Turkish government has sentenced journalist Ayşenur Parıldak, who used to work as court reporter for now-closed Zaman daily, to 7 years and 6 months in prison on Tuesday as part of its massive persecution targeting the alleged members of the Gülen movement.
Ayşenur Parıldak, a 27-year-old reporter, appeared in Ankara 14th High Criminal Court on Tuesday. Arrested on August 11, 2016 at the Ankara University’s School of Law campus, where she was also studying law, Parıldak has been charged of writing “subjective stories” as well as accusations for her Twitter messages.
Parıldak is also accused of being followed by an anonymous whistleblower on Twitter named Fuat Avni. The well-known user, who provided tips on corruption and unlawful government actions, was followed by over 2 million people and followed 180 people who are not being prosecuted on similar charges.
The court has ruled on sentencing journalist Ayşenur Parıldak, who has been behind bars for 16 months, with 7 years and 6 months prison term, and decided to kept her in jail. Prosecutor Mustafa Manga has asked the court to sentence Parıldak over her “membership to armed terror organisation.”
Rejecting that she has posted tweets with criminal content and used ByLock mobile phone messaging application, which Turkish government claims to be the top communication tool among the sympathizers of the Gülen movement, Parıldak has stated that the only crime she has committed is to work for Zaman daily. Repeating her innocence Parıldak said that “I have been so tired. I ask for my release.”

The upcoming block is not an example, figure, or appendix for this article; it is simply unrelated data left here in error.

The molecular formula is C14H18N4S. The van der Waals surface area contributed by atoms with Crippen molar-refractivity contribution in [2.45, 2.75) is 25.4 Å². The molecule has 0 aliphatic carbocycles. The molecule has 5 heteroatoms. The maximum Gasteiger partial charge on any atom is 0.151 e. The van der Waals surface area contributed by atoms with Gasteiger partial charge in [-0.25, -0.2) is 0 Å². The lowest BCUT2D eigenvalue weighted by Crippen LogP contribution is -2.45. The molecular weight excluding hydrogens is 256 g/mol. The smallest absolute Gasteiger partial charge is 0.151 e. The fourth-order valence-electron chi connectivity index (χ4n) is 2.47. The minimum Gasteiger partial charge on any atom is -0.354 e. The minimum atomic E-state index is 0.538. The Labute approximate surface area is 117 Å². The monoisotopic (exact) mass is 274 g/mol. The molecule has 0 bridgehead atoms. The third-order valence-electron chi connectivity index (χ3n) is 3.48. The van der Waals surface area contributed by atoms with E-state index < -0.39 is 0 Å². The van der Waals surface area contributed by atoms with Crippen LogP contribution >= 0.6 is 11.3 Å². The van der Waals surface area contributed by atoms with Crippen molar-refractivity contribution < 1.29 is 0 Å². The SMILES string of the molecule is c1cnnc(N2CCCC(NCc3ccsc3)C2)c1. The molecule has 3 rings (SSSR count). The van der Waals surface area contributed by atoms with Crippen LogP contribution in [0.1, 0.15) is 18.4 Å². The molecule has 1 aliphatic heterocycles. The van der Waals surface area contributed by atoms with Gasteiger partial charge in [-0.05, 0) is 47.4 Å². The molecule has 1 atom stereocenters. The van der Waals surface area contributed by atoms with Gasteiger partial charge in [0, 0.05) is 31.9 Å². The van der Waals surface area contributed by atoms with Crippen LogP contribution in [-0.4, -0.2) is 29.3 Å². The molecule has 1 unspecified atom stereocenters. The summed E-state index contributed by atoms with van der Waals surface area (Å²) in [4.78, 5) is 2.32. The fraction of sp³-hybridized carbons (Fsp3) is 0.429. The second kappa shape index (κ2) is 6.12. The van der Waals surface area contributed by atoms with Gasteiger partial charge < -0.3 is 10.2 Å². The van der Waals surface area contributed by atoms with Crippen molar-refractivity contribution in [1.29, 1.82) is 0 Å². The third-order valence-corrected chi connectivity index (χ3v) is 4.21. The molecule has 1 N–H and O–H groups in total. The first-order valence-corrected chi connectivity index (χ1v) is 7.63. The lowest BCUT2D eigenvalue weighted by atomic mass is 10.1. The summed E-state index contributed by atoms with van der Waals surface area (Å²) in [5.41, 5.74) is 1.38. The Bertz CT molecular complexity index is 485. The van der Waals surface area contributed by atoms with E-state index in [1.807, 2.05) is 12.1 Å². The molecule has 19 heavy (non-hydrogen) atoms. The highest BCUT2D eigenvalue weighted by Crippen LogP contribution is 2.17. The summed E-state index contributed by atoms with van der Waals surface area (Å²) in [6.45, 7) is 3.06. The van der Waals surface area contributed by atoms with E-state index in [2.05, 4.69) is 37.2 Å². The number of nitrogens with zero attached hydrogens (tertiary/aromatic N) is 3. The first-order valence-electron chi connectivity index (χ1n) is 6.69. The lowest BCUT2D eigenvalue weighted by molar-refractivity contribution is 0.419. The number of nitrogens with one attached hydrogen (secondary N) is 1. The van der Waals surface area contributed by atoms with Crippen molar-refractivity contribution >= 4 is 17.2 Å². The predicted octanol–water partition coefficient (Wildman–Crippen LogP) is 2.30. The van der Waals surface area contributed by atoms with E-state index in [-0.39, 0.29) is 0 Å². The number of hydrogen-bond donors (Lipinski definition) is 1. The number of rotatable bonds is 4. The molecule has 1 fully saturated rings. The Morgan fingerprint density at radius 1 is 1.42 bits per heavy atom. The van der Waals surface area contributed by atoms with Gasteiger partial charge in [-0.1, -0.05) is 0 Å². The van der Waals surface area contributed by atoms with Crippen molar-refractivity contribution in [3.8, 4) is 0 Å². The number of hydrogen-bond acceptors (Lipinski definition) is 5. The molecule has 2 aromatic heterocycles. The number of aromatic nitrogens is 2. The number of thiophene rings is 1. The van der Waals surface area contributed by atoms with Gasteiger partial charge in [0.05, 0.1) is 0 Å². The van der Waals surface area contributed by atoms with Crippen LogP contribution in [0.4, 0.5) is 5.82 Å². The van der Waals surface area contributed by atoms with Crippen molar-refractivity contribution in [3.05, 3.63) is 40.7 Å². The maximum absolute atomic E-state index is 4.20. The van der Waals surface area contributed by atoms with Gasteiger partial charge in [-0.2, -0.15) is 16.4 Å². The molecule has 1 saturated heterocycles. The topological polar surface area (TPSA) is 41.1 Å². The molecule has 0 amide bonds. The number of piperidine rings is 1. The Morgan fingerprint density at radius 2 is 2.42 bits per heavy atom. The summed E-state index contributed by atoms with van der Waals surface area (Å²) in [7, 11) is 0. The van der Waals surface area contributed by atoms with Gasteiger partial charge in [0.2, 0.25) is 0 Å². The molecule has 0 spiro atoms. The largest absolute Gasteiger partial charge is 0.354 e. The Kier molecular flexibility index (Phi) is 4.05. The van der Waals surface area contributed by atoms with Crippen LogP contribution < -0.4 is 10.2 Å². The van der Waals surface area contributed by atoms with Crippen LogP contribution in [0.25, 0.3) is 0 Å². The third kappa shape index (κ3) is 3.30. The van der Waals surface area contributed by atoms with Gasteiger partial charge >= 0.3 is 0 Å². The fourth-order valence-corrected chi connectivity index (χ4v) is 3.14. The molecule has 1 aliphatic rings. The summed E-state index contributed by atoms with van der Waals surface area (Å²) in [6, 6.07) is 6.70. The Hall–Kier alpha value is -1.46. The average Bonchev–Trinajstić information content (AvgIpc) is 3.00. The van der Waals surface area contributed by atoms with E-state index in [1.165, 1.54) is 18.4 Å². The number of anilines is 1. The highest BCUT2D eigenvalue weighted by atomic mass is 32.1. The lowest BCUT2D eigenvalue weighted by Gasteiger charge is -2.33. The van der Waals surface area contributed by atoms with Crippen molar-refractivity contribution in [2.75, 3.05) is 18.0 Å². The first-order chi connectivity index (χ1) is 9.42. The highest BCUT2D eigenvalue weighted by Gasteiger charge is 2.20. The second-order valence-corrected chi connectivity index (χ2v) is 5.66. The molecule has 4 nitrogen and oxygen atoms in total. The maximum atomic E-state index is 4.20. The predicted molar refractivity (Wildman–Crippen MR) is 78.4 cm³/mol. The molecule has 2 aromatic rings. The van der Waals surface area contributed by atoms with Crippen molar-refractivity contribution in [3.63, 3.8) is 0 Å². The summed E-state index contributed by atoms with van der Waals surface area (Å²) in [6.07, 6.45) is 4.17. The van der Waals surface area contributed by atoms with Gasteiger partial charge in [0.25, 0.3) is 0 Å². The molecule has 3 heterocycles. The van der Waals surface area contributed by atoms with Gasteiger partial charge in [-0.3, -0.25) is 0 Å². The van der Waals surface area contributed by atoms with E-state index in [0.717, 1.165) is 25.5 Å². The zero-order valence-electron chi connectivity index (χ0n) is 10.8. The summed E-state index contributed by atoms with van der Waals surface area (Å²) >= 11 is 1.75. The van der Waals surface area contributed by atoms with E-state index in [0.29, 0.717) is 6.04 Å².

In October 2016, Parıldak wrote a letter to Cumhuriyet daily from Ankara’s Sincan Prison, talking about solitary confinement and sexual harassment, which led to a ban on letters being sent from that prison.
Parıldak, who started journalism as an intern at the now-closed-down liberal Taraf daily in 2011, also stands accused for this period since the prosecutor asserts that the Taraf daily worked for the interests of the Gülen movement.
Parıldak were released by the court on May 2, 2017 but was later re-arrested by the same court before being freed since a prosecutor objected to the initial ruling. The Oslo-based Vigdis Freedom Foundation (VFF) awarded Parıldak with its inaugural Shahnoush Courage Award last month.
Turkey is the biggest jailer of journalists in the world. The most recent figures documented by the SCF has showed that 256 journalists and media workers are in jails as of November 21, 2017, most in pre-trial detention languishing in notorious Turkish prisons without even a conviction. Of those in Turkish prisons, 230 are arrested pending trial, only 26 journalists remain convicted and serving time in Turkish prisons. An outstanding detention warrants remain for 135 journalists who live in exile or remain at large in Turkey.
Detaining tens of thousands of people over alleged links to the Gülen movement, the government also closed down more than 180 media outlets after the controversial coup attempt.
Turkey survived a controversial military coup attempt on July 15, 2016 that killed 249 people. Immediately after the putsch the ruling Justice and Development Party (AKP) government along with Turkey’s autocratic President Recep Tayyip Erdoğan pinned the blame on the Gülen movement.
Fethullah Gülen, who inspired the movement, strongly denied having any role in the failed coup and called for an international investigation into it, but President Erdoğan — calling the coup attempt “a gift from God” — and the government initiated a widespread purge aimed at cleansing sympathizers of the movement from within state institutions, dehumanizing its popular figures and putting them in custody.
Turkey’s Justice Ministry announced on July 13 that 50,510 people have been arrested and 169,013 have been the subject of legal proceedings on coup charges since the failed coup.